Building a Linux firewall
Even with generic tables to work with, you may not always get the rules the way you want them. It's nice to be able to check your work. The ipfwadm utility offers the -c option to check packets against your rules. For example, to check if a packet from some host can send mail to an internal host other than warbird, we can run:
# ipfwadm -F -c -P tcp -S >188.8.131.52 1024 \ -D 192.168.1.5 25 -I 184.108.40.206
This would yield the response packet denied. When using -c to check a rule, you need to be very specific and supply a source address and port, destination address and port, and an interface address.
The other way to test your environment is with live traffic. If you suspect traffic is not being forwarded because of your ruleset, you can use tcpdump to monitor the traffic coming into and going out of the firewall. It becomes fairly obvious if the firewall is not allowing legitimate traffic to go through. For example, when I set up the rules to allow mail through, I noticed it took an exceptionally long time to send a message. tcpdump revealed that the receiver, mccoy in this case, was sending IDENT messages back to the source but they were being blocked by the firewall. By adding a rule to allow IDENT messages, mail went much faster. Creating this rule is left as an exercise for the reader.
For rudimentary logging, a rule may be set with the -k option, which will cause the kernel to print out a message via syslog for all matching packets. However, setting up the kernel to understand the -k option is not straightforward. The kernel needs to be compiled with CONFIG_IP_FIREWALL_VERBOSE defined. To do this, just add the definition to the Makefile in the net/inet directory in the kernel source directory. Unfortunately, the code defined in the CONFIG_IP_FIREWALL_VERBOSE section of ip_fw.c does not compile cleanly in 1.2.x distributions. The fix is simple and implemented in the latest 1.3.x versions of the kernel.
If you set up the kernel to support the -k option you will receive output in the /var/adm/messages file similar to that shown in Figure 9.
The firewall we just built can be replaced by almost any router you can purchase from a vendor. However, turning a Linux machine into a packet filtering router is a cheap and very effective alternative.
There are several limitations to the firewall code. Its inadequate logging capabilities are a big miss; documentation is lacking; and the inability to filter on IP options do not allow the filtering router to be as flexible as it might be.
For many environments, the firewall facilities of the Linux kernel can be more than sufficient, but for those who need commercial-grade firewall software for Linux, or software that can run under Linux, there are solutions. The shareware ipfirewall code from Daniel Boulet, mentioned earlier in this article, addresses several of the problems just stated. Also, the commercial Mazama Packet Filter from Mazama Software Labs is a real “bells and whistles” product. It comes complete with nice documentation, a filter “language” for defining the rulesets (this is a winner), a GUI for very simple administration, and fixes for the technical problems (such as IP options and TCP SYN/ACK filtering).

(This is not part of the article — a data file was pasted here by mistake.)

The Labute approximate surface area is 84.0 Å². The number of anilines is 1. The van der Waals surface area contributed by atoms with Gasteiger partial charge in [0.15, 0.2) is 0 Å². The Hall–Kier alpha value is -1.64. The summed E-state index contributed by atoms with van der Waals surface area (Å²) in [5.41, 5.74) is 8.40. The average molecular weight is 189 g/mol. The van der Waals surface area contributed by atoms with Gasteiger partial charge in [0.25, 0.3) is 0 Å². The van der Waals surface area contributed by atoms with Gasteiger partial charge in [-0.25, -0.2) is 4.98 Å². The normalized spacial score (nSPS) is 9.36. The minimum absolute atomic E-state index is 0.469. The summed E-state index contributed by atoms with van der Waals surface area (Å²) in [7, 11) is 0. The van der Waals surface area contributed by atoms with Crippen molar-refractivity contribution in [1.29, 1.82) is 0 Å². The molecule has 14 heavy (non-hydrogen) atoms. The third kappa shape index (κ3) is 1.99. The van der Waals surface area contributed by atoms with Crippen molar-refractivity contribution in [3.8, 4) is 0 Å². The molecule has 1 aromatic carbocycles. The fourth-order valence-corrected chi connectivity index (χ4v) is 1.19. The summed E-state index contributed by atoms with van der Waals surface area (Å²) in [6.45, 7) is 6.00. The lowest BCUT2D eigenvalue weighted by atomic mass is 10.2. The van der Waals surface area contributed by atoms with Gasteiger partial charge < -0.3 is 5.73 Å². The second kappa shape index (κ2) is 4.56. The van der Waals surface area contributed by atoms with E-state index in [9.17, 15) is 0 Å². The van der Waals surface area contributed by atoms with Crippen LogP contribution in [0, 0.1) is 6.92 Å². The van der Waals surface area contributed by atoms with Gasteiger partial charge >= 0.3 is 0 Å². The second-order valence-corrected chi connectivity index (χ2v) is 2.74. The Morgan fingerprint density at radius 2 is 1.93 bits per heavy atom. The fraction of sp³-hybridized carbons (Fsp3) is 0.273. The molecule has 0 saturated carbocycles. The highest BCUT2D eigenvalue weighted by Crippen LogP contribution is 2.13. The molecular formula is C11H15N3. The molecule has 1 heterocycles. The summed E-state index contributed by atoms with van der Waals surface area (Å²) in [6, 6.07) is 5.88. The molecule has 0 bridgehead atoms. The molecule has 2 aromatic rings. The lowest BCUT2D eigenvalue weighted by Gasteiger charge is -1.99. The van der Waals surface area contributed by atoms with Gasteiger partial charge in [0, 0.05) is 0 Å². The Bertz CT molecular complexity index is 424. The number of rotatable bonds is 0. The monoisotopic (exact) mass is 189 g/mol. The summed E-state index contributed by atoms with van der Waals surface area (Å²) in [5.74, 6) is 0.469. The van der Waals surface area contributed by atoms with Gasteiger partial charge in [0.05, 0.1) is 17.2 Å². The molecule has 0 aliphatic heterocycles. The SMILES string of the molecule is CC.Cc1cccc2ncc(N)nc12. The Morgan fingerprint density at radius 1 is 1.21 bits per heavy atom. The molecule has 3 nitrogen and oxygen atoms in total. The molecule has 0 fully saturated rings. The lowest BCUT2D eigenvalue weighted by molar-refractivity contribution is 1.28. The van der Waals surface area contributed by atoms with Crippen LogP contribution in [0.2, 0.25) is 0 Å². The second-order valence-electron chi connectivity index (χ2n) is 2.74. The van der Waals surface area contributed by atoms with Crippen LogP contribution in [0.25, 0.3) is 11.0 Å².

One last concept not mentioned in this article is that of IP Masquerading. Very perceptive readers will notice the network warbird is on (192.168.1.0) is a private IP address. That is, it not one assigned by the InterNIC, but can be used for local or private IP-based networks not connected to the Internet. I can get away with using this addressing scheme because the machine called relay is a commercial firewall that performs masquerading (otherwise known as address hiding). All connections going out of the 20.2.51 or 192.168.1 networks have a source address of relay from the perspective of the remote machine. As you might be able to guess from its name, relay is also an application proxy gateway. Linux also has the ability to hide addresses, but that is a topic for another article.
Chris Kostick (email@example.com) is a Senior Computer Scientist at Computer Sciences Corporation's Network Security Department. He enjoys working with Linux but considers himself a latecomer because he started out at kernel version 1.1.18. As far as computers go, he's not sure if he has more fun debugging TCP/IP problems or playing Doom.
Practical Task Scheduling Deployment
July 20, 2016 12:00 pm CDT
One of the best things about the UNIX environment (aside from being stable and efficient) is the vast array of software tools available to help you do your job. Traditionally, a UNIX tool does only one thing, but does that one thing very well. For example, grep is very easy to use and can search vast amounts of data quickly. The find tool can find a particular file or files based on all kinds of criteria. It's pretty easy to string these tools together to build even more powerful tools, such as a tool that finds all of the .log files in the /home directory and searches each one for a particular entry. This erector-set mentality allows UNIX system administrators to seem to always have the right tool for the job.
Cron traditionally has been considered another such a tool for job scheduling, but is it enough? This webinar considers that very question. The first part builds on a previous Geek Guide, Beyond Cron, and briefly describes how to know when it might be time to consider upgrading your job scheduling infrastructure. The second part presents an actual planning and implementation framework.
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